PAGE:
Wednesday, May 31, 2006


Last Friday, the folks at and goo Research put out another intriguing bit of research, this time an update in their ongoing (since April '04) look at the blogging phenomenon in Japan. A total of 1,068 respondents 10 - 70 years old were asked a number of questions, and the key findings were:

  • 96.9% were aware of the existence of blogs;
  • 77.3% had read a blog;
  • 67.3% stated that they had found genuinely useful information through reading blogs;
  • 36.8% had created their own blog, and another 25.9% expressed an interest in doing so;

Key motivations in starting a blog, in order of popularity, were:

  1. To leave behind personal memoirs
  2. To share received information with others
  3. To get others to understand one's opinions

Somewhat curiously, only 6.6% of respondents with blogs said they publish under their real names. Key inhibitors are "fear of publication of my real identity" and "not wanting those close to me to find out."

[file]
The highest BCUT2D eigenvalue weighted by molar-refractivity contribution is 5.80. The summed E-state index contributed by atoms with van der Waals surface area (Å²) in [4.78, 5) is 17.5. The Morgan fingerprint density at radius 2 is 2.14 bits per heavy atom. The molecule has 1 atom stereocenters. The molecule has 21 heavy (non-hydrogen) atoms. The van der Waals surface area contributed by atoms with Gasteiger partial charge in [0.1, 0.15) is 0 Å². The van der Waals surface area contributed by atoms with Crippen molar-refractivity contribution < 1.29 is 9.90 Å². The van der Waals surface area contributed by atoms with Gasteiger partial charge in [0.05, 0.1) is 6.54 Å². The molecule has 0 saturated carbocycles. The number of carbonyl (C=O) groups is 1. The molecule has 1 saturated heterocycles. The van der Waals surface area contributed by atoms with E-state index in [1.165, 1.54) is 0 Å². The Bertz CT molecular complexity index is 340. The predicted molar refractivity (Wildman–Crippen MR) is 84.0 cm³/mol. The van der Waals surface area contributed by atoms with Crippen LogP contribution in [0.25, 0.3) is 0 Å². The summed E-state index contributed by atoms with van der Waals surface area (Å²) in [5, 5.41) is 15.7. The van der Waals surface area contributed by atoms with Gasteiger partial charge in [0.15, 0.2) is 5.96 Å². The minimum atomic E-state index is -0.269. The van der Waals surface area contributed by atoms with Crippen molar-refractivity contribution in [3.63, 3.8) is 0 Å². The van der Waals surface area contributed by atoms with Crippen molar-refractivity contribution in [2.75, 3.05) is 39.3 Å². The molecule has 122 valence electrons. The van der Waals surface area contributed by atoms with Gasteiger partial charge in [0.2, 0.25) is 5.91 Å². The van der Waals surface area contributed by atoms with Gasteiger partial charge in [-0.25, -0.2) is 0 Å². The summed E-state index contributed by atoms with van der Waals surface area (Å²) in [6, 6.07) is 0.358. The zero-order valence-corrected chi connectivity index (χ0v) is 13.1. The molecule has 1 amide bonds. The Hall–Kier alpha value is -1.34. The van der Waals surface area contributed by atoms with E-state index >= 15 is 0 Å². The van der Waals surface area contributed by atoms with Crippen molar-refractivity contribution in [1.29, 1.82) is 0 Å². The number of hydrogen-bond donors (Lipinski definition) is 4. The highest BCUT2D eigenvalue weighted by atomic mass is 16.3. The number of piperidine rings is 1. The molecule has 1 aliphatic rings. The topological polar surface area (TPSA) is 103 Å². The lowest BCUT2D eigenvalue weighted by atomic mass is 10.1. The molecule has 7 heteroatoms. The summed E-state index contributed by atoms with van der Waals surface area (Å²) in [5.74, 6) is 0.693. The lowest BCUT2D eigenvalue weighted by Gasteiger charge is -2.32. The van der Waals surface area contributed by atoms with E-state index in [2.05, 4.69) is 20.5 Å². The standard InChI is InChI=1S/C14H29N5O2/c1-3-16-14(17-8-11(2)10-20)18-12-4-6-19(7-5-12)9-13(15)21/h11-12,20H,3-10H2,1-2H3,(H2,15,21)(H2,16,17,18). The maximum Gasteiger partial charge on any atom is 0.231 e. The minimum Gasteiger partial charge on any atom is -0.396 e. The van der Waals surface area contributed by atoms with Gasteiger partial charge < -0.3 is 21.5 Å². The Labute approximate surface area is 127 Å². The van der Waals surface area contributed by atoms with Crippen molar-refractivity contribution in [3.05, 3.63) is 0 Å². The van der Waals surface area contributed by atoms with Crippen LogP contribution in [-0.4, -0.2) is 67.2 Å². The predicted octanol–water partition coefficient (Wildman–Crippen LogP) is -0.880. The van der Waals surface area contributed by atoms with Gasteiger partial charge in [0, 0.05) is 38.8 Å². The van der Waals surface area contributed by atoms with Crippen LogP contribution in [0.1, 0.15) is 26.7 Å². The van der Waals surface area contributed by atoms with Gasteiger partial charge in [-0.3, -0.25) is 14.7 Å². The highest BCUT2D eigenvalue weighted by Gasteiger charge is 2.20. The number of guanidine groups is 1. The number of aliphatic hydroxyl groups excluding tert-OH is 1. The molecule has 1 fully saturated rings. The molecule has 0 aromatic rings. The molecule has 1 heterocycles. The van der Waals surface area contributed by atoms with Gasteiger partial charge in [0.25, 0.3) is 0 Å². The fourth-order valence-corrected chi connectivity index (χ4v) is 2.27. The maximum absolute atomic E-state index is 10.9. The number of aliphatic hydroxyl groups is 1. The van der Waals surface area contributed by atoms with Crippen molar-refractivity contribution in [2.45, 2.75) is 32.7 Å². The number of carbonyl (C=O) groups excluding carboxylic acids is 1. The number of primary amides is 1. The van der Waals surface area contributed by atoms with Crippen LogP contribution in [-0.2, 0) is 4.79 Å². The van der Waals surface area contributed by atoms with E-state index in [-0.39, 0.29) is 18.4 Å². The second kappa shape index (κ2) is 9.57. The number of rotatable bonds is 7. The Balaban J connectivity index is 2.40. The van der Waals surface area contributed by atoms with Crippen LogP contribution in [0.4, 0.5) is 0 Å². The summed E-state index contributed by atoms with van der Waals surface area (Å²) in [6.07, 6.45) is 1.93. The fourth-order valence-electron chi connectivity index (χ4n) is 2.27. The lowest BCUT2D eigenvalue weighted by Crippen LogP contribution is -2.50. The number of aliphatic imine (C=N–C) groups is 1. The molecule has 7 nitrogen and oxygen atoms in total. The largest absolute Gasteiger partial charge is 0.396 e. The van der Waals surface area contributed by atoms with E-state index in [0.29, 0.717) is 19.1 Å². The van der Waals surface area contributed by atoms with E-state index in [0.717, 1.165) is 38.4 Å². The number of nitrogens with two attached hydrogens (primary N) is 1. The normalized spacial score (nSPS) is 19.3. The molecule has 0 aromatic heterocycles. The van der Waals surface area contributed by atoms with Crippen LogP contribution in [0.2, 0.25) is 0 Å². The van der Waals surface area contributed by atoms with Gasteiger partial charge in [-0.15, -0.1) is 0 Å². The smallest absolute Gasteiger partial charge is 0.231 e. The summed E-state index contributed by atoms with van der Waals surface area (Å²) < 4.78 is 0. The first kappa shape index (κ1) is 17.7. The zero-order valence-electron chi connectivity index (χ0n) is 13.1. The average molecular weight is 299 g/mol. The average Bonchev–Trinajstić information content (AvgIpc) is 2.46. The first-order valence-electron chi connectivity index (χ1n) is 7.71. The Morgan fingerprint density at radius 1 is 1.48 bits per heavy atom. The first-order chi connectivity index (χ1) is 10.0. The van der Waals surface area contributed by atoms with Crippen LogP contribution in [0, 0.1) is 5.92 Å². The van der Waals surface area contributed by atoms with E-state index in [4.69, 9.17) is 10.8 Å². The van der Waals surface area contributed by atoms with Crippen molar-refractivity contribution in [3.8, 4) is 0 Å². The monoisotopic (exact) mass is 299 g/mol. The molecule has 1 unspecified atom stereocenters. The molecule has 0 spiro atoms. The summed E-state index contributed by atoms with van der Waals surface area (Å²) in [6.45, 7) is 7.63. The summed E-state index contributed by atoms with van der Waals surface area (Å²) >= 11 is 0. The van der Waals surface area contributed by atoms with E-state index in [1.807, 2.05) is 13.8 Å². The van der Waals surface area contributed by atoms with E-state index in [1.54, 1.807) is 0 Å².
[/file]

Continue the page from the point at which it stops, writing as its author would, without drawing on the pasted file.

Being self-effacing is a major part of Japanese culture traditionally (I can genuinely recall colleagues in Japan years ago saying things like "my children are stupid" and "my wife is ugly and can't cook"), so I guess this isn't particularly surprising. I would be curious to see some sort of comparative ethnological research in this area. This report on China last year contained a few fragments on blogging motivation, but it would be nice to see how/if cultural attitudes and values translate to the blogosphere.